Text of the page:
She calls herself Miss Rappin Jon Benet, but she's more like the
rappin' Dennis Miller. Her rhymes include arcane references to things
(or people) like Steve Case, Dali and Tupperware. She calls herself
the Black Shirley Temple, but she doesn't wear tap shoes, and instead
of singing about the Good Ship Lollipop, she sings "oochie wally
wally leave it to my beaver." She's Princess Superstar, also known as
I first discovered Her Highness in 1995, after she released
Strictly Platinum. I played the CD endlessly. I liked the
music, which had a rough, choppy, blues-mixed-with-rock sound, like
Jon Spencer Blues Explosion. But I always went back for the hilarious
surprises she created in her lyrics, juxtaposing her saucy Lower East
Side persona with references to her white, Jewish, suburban
Earlier this year she released her fourth CD, Princess Superstar
Is. The disc, which she wrote and produced, mixes rock and rap,
like her earlier releases. But the sound is more polished; the
cut-and-paste feel has been replaced by seamless sampling and smooth
soul. And her delivery has improved; she sounds like a different
person than she did when I last listened. She actually raps now, fast
On her new disc, the Princess takes part in hip-hop's macho bravura,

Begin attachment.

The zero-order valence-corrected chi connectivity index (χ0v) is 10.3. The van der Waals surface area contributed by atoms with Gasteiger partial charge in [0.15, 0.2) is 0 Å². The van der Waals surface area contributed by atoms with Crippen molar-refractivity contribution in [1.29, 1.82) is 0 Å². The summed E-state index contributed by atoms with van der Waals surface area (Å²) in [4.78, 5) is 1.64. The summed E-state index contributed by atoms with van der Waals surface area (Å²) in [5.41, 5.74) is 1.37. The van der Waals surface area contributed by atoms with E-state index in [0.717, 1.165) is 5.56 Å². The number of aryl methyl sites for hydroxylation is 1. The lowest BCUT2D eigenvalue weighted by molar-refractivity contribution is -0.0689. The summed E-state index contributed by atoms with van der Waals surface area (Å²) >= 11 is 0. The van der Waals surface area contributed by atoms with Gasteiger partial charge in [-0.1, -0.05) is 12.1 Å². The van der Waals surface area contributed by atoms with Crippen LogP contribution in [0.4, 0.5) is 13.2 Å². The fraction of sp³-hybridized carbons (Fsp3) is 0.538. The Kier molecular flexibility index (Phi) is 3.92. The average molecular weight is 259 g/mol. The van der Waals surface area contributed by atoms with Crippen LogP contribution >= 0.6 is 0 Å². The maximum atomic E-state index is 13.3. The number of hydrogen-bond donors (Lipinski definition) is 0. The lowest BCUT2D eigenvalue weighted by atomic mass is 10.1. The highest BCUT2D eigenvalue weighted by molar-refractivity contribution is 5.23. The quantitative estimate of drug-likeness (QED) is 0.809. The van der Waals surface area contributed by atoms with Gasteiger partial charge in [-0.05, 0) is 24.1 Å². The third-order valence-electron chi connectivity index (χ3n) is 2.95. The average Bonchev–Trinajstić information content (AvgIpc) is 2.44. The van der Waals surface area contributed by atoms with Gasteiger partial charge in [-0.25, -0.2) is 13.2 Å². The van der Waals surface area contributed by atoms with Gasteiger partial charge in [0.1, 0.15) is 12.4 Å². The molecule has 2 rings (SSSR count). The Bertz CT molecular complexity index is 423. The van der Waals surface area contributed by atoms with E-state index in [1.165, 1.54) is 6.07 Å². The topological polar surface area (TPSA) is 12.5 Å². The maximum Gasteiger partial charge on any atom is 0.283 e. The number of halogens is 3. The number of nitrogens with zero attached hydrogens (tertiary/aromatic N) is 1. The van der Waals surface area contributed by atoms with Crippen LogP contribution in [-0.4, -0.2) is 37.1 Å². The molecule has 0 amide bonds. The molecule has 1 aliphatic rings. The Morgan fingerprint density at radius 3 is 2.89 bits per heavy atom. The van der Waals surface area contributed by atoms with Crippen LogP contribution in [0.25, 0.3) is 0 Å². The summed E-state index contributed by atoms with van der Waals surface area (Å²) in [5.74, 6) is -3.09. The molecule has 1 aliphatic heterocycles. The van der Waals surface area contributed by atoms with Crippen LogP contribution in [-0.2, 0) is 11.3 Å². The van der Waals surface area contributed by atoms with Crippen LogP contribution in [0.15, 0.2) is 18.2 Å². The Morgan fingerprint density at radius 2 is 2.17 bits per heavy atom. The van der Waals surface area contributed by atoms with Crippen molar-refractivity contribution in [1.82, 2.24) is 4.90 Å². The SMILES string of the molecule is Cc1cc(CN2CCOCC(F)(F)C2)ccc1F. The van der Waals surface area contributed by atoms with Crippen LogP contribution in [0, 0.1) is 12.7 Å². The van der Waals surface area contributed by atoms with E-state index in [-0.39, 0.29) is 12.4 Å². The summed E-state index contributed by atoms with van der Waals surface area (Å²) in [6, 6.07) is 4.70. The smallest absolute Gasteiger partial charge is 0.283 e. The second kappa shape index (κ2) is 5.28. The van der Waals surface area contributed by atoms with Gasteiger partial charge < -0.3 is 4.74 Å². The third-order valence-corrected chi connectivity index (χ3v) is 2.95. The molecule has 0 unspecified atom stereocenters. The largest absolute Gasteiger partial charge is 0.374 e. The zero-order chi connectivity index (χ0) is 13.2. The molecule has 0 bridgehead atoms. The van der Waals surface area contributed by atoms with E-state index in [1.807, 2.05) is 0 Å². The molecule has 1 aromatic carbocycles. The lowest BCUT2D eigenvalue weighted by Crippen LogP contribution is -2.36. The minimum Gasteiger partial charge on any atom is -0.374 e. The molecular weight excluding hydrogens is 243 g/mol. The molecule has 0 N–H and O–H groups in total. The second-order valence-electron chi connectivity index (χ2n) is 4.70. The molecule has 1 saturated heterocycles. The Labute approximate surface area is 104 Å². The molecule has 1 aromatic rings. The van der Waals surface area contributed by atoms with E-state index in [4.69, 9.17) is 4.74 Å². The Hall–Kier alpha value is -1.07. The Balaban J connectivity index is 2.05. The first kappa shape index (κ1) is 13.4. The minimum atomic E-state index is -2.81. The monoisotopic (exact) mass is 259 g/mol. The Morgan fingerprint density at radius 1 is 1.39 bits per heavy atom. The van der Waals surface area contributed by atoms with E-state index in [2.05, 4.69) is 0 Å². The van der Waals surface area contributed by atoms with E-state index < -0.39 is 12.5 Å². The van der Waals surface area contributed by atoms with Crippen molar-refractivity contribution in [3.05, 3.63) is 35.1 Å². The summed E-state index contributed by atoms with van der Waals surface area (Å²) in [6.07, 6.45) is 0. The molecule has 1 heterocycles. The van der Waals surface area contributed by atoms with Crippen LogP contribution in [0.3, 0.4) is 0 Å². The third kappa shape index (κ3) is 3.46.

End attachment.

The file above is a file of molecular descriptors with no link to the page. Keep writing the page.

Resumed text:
bragging about her designer duds and graphically describing sexual
conquests, but she contrasts it with a recorded telephone message
from her mother, who says "Oh my God, honey, that's great! Kool
Keith. ... What did you say he sang?" And an embarrassing description
of her digestive woes: "Fart in my hot pants in a crowded theater at
Sundance (must have been the hot ranch)." But you can't get turned
off; she looks like Gwen Stefani's grown-up, sexier sister.
On the CD's second track, "Bad Babysitter," she's a 15-year-old
babysitter, trying to get her little charge off to bed so she and her
boyfriend can have sex after she masturbates and eats all the
family's food. Against what sounds like a looped sample from a
game-show theme, she brags, "I'm a bad babysitter, got my boyfriend
in your shower/ Woo! I'm makin' six bucks an hour."
Like many hip-hop CDs, Princess Superstar has an impressive
lineup of guests. High and Mighty is her bad babysitter's employer.
And on the next track, she and Kool Keith engage in rhyming foreplay.
But she's not all tough and tawdry. She and Beth Orton, the English
folk singer who always shows up on DJ tracks, team up on the moody
and introspective "Untouchable Part 2." It's an odd mix, her pouty
rap about a bruised ego followed by Orton's slow and somber chorus.
But after a few listens it blends together; Orton's voice, it seems,
can go anywhere.
On "Welcome to My World," which sounds like it has bits of the
"Sesame Street" theme running through it, and "Who Writes Your
Lyrics," the Princess outlines her professional and personal life
history, taking swipes at those who've compared her to Eminem and
Li'l Kim. She's neither. In her own words, she's a cunning linguist
who happens to have nicer tits than all The Bangles. And her CD is
good. She deserves all the lavish praise she gives herself.